WASHINGTON - Mosquitoes in Anne Arundel County tested positive for West Nile virus earlier this month, according to the Anne Arundel County Department of Health.
The mosquitoes that tested positive for West Nile were found on August 1 along Telegraph Rd and Donaldson Ave in Severn. No human cases of West Nile virus have been reported in Anne Arundel County.
The Maryland Department of Agriculture will spray a permethrin-based solution in the area where the mosquitos were found on August 13 after 7:30 p.m. While the solution is approved by the EPA and doesn't pose a risk to human health, officials recommend avoiding outdoor activities during spraying.
How is West Nile virus spread?
West Nile virus is spread when a mosquito feeds on a bird with West Nile virus, and it then bites humans and other animals. Warm weather and high humidity – the kind of weather we've been having lately – provide the perfect condition for mosquitos to spread West Nile virus.
What are the symptoms of West Nile virus?
Most people exposed to the virus don't get sick. But about 20% of people develop symptoms like headache, fever, muscle and joint aches, nausea and fatigue.
How to reduce the risk of West Nile virus?
The Department of Health says Maryland residents should protect themselves from mosquito bites – and mosquito-borne diseases like West Nile virus.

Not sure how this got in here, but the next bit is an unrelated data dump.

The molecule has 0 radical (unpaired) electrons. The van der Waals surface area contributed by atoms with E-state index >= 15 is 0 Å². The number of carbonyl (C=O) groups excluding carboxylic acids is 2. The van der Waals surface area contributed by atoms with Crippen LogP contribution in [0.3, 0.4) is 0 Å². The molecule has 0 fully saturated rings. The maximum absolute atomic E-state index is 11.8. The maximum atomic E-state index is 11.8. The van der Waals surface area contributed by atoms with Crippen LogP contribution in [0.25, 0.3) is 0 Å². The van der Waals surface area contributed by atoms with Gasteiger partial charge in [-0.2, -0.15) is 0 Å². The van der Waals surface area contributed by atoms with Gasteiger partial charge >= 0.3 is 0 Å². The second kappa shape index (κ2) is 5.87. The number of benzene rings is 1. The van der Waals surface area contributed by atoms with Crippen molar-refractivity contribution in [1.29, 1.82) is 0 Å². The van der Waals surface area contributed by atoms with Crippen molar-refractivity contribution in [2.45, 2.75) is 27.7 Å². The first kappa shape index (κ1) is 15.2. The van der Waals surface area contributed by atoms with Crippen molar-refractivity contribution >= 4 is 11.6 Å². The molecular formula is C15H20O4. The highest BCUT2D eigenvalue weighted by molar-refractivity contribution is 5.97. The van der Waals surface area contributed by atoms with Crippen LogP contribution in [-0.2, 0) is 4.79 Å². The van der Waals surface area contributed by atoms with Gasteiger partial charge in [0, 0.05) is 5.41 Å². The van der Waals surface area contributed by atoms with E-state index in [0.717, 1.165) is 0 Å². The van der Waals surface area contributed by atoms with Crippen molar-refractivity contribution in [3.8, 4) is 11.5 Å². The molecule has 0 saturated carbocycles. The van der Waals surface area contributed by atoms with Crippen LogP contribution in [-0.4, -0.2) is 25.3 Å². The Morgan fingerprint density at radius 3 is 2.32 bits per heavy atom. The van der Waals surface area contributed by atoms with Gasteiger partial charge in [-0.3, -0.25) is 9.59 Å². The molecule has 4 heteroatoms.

Here's their recommendations:
- Minimize time spent outdoors between dusk and dawn when mosquitoes are most active.
- Be sure door and window screens are tight-fitting and in good repair.
- Wear long sleeves and pants. Create a barrier to mosquito bites by covering up.
- Remove standing water. Emptying out water that collects in toys, tires, trash cans, buckets, clogged rain gutters and plant pots will prevent mosquitoes a place to lay their eggs and reproduce.
- Keep all swimming pools chlorinated and filtered. Backyard ponds should include fish to control mosquito larvae.
- Consider using EPA-registered repellent such as those containing DEET, picaridin, IR3535, oil of lemon eucalyptus, para-menthane-diol or 2-undecanone.
- Use mosquito netting when sleeping outdoors or in an unscreened structure and to protect infants when outdoors.